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Attack on Wedding Convoy One of the Worst in History of Drone War in Yemen

Photo of victims killed in drone strike on wedding convoy from Yemeni journalist & being circulated widely on social media.

A drone strike by the United States, which targeted a wedding convoy, reportedly killed anywhere from ten to seventeen people and injured as many as thirty individuals.

Most of the people killed were civilians, which makes the attack one of the worst in Yemen since the US began to launch drone strikes against people the government believes are senior operatives of al Qaeda in the Arabian Peninsula or militants, who are members of “associated forces” the government thinks it can link to al Qaeda.

Reuters reported the wedding convoy had been mistaken for an al Qaeda convoy. CNN quoted a “top Yemeni national security official who asked not to be named,” who said, “This was a tragic mistake and comes at a very critical time. None of the killed was a wanted suspect by the Yemeni government.”

According to The Bureau of Investigative Journalism (TBIJ), six to thirteen people killed in a drone in the province of al-Baydah near Radaa were civilians. Journalist Iona Craig reported for The Times in the UK that “up to a dozen vehicles” had been in the convoy.

Names of the dead were published by Al Masdar:

Hussein Mohammed Saleh Al Ameri, 65
Mohammed Ali Massad Al Ameri, 30
Ali Abdullah Mohammed Al Tays, 35
Zeidan Mohammed Al Ameri, 40
Saif Abdullah Mabkhout Al Ameri, 20
Hussein Mohammed Al Tays, 20
Motlaq Hamoud Mohammed Al Taysi, 45
Saleh Abdullah Mabkhout, 30
Aaref Mohammed Al Taysi, 30
Saleh Massad Al Ameri, 42
Massad Dayfallah Al Ameri, 25

An anonymous Yemeni security official claimed Mohammed Ali Massad Al Ameri was an al Qaeda militant. Another security official in Yemen claimed alleged al Qaeda members, Saleh al Tays and Abdullah al Tays, had been killed. Two prominent tribal sheikhs, Sheikh Abdullah al Taysi and Sheikh Ali Abdullah al Amiri.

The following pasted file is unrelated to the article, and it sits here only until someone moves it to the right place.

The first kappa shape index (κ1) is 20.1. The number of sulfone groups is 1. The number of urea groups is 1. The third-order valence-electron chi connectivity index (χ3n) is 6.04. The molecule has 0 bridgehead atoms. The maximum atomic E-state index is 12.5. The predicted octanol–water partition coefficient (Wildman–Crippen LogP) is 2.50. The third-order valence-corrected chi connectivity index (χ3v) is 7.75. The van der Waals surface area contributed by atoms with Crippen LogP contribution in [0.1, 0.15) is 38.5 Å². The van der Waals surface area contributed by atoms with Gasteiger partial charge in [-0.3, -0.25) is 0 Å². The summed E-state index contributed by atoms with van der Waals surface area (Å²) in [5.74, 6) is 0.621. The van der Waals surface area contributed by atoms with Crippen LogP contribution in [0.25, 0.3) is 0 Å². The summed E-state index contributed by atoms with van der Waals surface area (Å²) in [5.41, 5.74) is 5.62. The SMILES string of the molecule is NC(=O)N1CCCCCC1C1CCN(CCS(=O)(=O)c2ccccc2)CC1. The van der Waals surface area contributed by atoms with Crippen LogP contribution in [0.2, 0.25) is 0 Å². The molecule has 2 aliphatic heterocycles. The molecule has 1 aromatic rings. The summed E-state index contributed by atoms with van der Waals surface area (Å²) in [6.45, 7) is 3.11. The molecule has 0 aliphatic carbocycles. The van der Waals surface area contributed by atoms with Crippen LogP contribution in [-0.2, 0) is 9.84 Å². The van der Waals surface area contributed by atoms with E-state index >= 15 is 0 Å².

President Barack Obama said in a speech on US drone and counterterrorism policy at the National Defense University in May, “Before any strike is taken, there must be near-certainty that no civilians will be killed or injured — the highest standard we can set.” If that standard was being followed, then what happened suggests those who launched the strike and officials, who signed off on the attack, believed with “near-certainty” none of the individuals in the convoy were “civilians.”

This drone strike is similar to strikes that have targeted funerals and individuals rescuing victims in the immediate aftermath of strikes. Such strikes are inarguably war crimes.

Eyes in the sky, drones, would have had the area under surveillance. They should have known that a wedding was taking place. It was possibly the plan to strike as the convoy was leaving the wedding. [cont’d.]

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Kevin Gosztola

Kevin Gosztola

Kevin Gosztola is managing editor of Shadowproof Press. He also produces and co-hosts the weekly podcast, "Unauthorized Disclosure."